// A simple node.js module
var x = 10
console.log(x);

console.log(module)

The output is:

10

Module {

  id: '.',

  path: '/workspaces/Java/first-app',

  exports: {},

  parent: null,

  filename: '/workspaces/Java/first-app/app.js',

  loaded: false,

  children: [],

  paths: [

    '/workspaces/Java/first-app/node_modules',

    '/workspaces/Java/node_modules',

    '/workspaces/node_modules',

    '/node_modules'

  ]

}

 

A module is a JSON object with key-value pairs.

The variables and functions defined in one module are scoped to that file only and are not globally accessible. In the case of real-world applications, the entire application is divided into small modules. To reuse the variables and functions defined in one module, we need to import them. The following sections will illustrate the concept of creating and exporting modules in node.js

Creating a Module in Node.js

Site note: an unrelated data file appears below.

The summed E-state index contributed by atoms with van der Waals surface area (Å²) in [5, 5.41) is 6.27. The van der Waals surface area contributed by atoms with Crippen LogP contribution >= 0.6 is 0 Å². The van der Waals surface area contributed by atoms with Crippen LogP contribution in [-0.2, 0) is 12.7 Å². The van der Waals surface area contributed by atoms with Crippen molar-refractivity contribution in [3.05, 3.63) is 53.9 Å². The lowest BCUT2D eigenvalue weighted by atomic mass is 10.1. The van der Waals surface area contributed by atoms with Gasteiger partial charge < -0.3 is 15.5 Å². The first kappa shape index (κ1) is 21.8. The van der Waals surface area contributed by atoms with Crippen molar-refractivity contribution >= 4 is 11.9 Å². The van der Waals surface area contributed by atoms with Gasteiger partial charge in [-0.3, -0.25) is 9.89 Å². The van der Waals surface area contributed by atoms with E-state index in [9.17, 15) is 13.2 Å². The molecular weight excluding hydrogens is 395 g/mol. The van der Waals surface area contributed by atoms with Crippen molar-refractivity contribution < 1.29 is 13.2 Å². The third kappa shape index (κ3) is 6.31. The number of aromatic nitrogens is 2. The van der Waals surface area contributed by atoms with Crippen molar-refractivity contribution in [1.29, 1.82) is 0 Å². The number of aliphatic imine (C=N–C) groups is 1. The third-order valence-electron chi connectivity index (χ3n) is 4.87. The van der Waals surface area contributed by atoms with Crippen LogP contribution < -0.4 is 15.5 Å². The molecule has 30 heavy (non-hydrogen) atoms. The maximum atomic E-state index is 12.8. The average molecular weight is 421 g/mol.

Creating a module in Node.js is quite simple. Every time you create a JavaScript file, you create a new module. So the below add.js file is a module

function add(x, y){
    return x + y;
}

Exporting a Module in Node.js

The module.exports is a special object included in the JavaScript file in the Node.js application by default. Here the module is a variable representing the current module, and the exports is an object that will be exposed as a module. So whatever you assign to the module.exports will be exposed/exported as a module. To verify that a variable or a function is successfully exported, you can use the console.log(module); the values corresponding to the exports key in the JSON module object will contain the information of the exported module.

We can export literals and functions using the module.exports as illustrated below

// A variable
var URL = 'https://abcd.fgh';

// The log function needs to be exported
// in the main file